UCSD professors create a biodegradable shoe

Three UC San Diego professors, Stephen Mayfield, Michael Burkart and Robert Pomeroy, created the world’s first shoe using fully biodegradable materials. The team launched its footwear products on Blueview Shoes after a six-year research and experimentation project on a specific date.

The company advertises that the shoes are the world’s first biodegradable shoes, made entirely from vegetable oils that can be composted over time instead of being sent to landfills. The shoe aims to reduce carbon emissions and fight climate change.

The shoe is 65% renewable and its materials can be reused, but it is also fully biodegradable and can be fully composted in six months. With the shoe priced at $135, the website also offers free shipping and 30-day returns.

The company’s website says the shoe was created as a result of large amounts of toxic waste and plastics being dumped into the ocean. The process of making such a shoe began over six years ago when Mayfield started his own algae-to-fuel project to substitute fossil fuels for plant-based fuel, as shown on the UCSD News Center website.

Mayfield is a professor in the biology department, specializing in the synthesis of green algae and its uses as fuel. Once Mayfield and his team, consisting of Burkart and Pomeroy, were able to create plant-based fuel, they focused their attention on creating a fully compostable plant-based shoe. They first created flip flops using the moss they had developed from green algae.

“We started making flip flops with the seaweed material,” Burkart said. “It was important that our products were not only renewable, but also biodegradable because we saw a huge problem with plastic waste in the ocean…and we didn’t want to contribute to the problem.”

After succeeding with the flip flops, Burkart said the team then built a company to scale up, creating a more widely usable closed-toe biodegradable shoe made of the same foam, with a hemp shoe upper and cellulose.

“They’re very durable, they wear out like any shoe, but once you’re done with them, put them in compost and they’ll biodegrade completely within six months,” Burkart said.

Burkart, a professor in the chemistry department who runs his own lab in a natural product discovery and biosynthesis project, served as lead scientist for the project. He played an important role in the creation of the shoe itself as well as in the development of the company.

“These are all technologies that we developed here in our labs at UCSD,” Burkart said. ”In the company, I lead the development of materials and the formulation [as well as] scaling up… how we were able to go from a few grams in the lab to a [much larger] ladder in a chemical manufacturing plant.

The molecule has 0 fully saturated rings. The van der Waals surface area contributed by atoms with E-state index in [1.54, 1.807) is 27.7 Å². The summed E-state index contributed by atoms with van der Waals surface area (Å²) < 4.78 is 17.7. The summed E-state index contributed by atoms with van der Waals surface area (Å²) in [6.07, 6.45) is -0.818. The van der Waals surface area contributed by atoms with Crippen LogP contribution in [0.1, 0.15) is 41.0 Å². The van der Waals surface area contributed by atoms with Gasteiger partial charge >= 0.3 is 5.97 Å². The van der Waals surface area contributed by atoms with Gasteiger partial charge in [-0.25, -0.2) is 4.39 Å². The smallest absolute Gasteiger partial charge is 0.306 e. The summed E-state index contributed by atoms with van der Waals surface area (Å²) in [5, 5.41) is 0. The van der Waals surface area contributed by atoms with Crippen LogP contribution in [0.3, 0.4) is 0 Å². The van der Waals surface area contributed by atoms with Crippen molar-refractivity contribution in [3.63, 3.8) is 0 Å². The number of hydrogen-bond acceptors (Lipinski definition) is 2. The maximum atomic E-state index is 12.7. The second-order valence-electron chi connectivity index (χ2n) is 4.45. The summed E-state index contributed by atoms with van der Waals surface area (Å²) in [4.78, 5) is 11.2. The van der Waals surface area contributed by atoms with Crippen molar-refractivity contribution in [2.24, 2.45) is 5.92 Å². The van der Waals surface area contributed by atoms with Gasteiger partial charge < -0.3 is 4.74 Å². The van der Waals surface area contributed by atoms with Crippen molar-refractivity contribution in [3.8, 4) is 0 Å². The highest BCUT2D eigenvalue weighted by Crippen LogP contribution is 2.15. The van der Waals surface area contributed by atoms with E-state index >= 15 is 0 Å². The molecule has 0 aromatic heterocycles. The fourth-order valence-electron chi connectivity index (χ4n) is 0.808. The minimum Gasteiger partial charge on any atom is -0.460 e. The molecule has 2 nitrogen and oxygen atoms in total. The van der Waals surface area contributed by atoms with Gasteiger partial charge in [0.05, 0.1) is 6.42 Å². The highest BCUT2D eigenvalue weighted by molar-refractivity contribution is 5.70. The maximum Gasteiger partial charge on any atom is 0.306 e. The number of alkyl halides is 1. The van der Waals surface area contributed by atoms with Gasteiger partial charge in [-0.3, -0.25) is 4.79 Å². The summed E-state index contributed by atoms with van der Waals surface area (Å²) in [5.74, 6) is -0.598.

Another key person in creating the product is Pomeroy from the biochemistry department. After joining the department in 2007, he collaborated with students in the manufacture of biofuels and plant-based polyurethanes. After being involved in the initial formulations, Pomeroy’s current role in the project is to apply analytical chemistry to ensure the quality of the product produced in the laboratory.

“My role in mentoring the undergraduate and masters students who work with me in the lab is to focus on quality control of raw materials and then monitoring the chemical fate of our products as they undergo chemical and biological degradation,” Pomeroy said.

Pomeroy’s aspirations for creating the shoe revolve around showing the world that it is possible to create products that are better for the planet while maintaining the quality desired today.

Although many challenges arise when creating the shoe, one challenge Pomeroy faced was with the sales aspect of the shoe, in a term called “greenwashing” where the authenticity of the product must be proven.

“[A challenge with the shoe was] the wrong message associated with an advertising strategy known as “greenwashing,” Pomeroy said. “So while we’ve made a great product, now we need to communicate to everyone the true value of our product versus others that claim to be eco-friendly.”

Many of the company’s employees are former students, and Burkart said that since research is still ongoing and materials are constantly being developed, there are plenty of opportunities in his lab as well as the Mayfield and Pomeroy labs. to get students involved.

Those interested in learning more about Blueview can visit here. Students can also contact the lead teachers involved to discuss the project in more detail.

Photo courtesy of UCSD San ​​Diego News Center.

About Jeff M. Thompson

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